One of my orders from Jerry’s Artarama many years ago included a tin of Cretacolor AquaStics. Advertised as watersoluble oil pastels, they looked like a fun new sketching medium to try.
Here is the colour chart for my set of 40 colours and the additional 9 colours I managed to find in open stock.
As I mentioned in my comparison of the AquaStics, Derwent Artbars and Caran d’Ache Neocolor 2 crayons, the original range of 80 AquaStics has been cut down to 40 colours, and while you sometimes come across the discontinued colours in open stock, they are becoming increasingly rare. The 40 remaining colours are reasonably well-balanced, though the lack of a good, deep blue-violet disappointed me (luckily I found the discontinued Blue-Violet in open stock). According to the pamphlet thingy I got in the tin, there were metallic AquaStics as well, but these appear to be among those culled from the range (I also found a metallic blue in open stock online). Though my comparison post also noted that AquaStics are the cheapest of the main watersoluble oil pastels/crayons to buy individually, it seems that many art supply retailers no longer carry them; I only found one or two American art supply websites that still had open stock, and from the discount prices, I get the feeling they may be discontinuing the individual sticks and only carrying the sets in tins.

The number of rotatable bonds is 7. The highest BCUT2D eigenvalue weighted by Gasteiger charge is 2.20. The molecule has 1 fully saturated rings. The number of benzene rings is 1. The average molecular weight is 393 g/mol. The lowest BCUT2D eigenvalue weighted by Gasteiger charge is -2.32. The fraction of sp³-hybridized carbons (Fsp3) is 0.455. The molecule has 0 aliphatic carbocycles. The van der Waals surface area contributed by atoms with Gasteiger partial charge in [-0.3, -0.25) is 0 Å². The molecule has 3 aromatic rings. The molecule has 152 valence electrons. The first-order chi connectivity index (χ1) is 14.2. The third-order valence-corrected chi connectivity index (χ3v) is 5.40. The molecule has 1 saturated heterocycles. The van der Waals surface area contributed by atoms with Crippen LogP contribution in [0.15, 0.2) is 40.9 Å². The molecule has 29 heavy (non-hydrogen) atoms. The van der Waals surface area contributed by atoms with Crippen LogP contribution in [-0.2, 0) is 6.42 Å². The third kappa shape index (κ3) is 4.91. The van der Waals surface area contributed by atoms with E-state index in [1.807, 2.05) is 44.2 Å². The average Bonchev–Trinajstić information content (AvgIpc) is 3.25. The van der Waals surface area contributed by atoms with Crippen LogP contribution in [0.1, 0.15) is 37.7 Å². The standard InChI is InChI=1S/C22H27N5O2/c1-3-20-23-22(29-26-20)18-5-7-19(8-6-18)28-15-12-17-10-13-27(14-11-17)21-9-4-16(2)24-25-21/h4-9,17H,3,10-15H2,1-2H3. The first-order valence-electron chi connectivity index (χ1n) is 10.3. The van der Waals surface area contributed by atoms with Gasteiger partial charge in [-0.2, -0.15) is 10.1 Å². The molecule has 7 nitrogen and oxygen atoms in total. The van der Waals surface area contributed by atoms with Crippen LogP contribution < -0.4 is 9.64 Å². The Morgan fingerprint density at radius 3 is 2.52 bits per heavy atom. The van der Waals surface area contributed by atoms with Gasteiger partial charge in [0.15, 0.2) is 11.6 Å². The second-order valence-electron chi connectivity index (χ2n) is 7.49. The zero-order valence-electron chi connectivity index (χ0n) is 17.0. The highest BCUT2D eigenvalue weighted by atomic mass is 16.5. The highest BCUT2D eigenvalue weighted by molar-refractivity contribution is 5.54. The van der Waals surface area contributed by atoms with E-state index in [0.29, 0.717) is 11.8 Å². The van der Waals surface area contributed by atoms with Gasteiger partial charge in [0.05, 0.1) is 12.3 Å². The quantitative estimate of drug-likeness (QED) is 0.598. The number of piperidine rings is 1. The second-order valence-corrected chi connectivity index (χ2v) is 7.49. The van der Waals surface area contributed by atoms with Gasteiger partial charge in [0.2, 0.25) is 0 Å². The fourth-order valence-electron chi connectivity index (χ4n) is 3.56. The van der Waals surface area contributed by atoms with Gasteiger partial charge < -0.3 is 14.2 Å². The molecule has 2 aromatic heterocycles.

The AquaStics don’t feel quite like oil pastels. Texture-wise, they are somewhere between an oil pastel and a soft wax crayon (leaning slightly more towards the oil pastel end of the spectrum). You can blend them by rubbing with your finger, but it isn’t as easy as when you do it with real oil pastels (breathing hot air on it first helps though). You can layer them one colour over another (without lifting the bottom layer) and scrape away the top layer to reveal marks in the bottom colour. It did take a little scrubbing with a wet brush to dissolve lines made by dry AquaStics, but most watersoluble dry mediums leave some visible marks when washed. Most of the AquaStics had a nice firm-yet-smooth texture, but unfortunately some of my pastels were defective. They were cracked down the whole length of the pastel, and had a squashy and greasy play-dough texture which made it impossible to draw with them. Given how hard it is to replace the colours, this was doubly annoying.
Here is a kingfisher I drew/painted with the Cretacolor AquaStics, based on a photo uploaded to WetCanvas’s Reference Image Library by oliverandjazz (click here for a demonstration post on this kingfisher).
On average, AquaStics are significantly cheaper than both the Derwent Artbars and the Caran d’Ache Necolor 2’s, making them a good place to start if you want to try watersoluble pastels and aren’t sure if you’ll like them. However, they are quite hard to find in open stock unless you’re in America, so be prepared to get frustrated if you use up a favourite colour quickly and can’t replace it. If you can get your hands on a tin they are well worth having a play with, but at the end of the day, you could get similar results with normal oil pastels and a bit of odourless mineral spirit, and when you look at the cost/hassle of actually getting the AquaStics, normal oil pastels with OMS are probably the better option.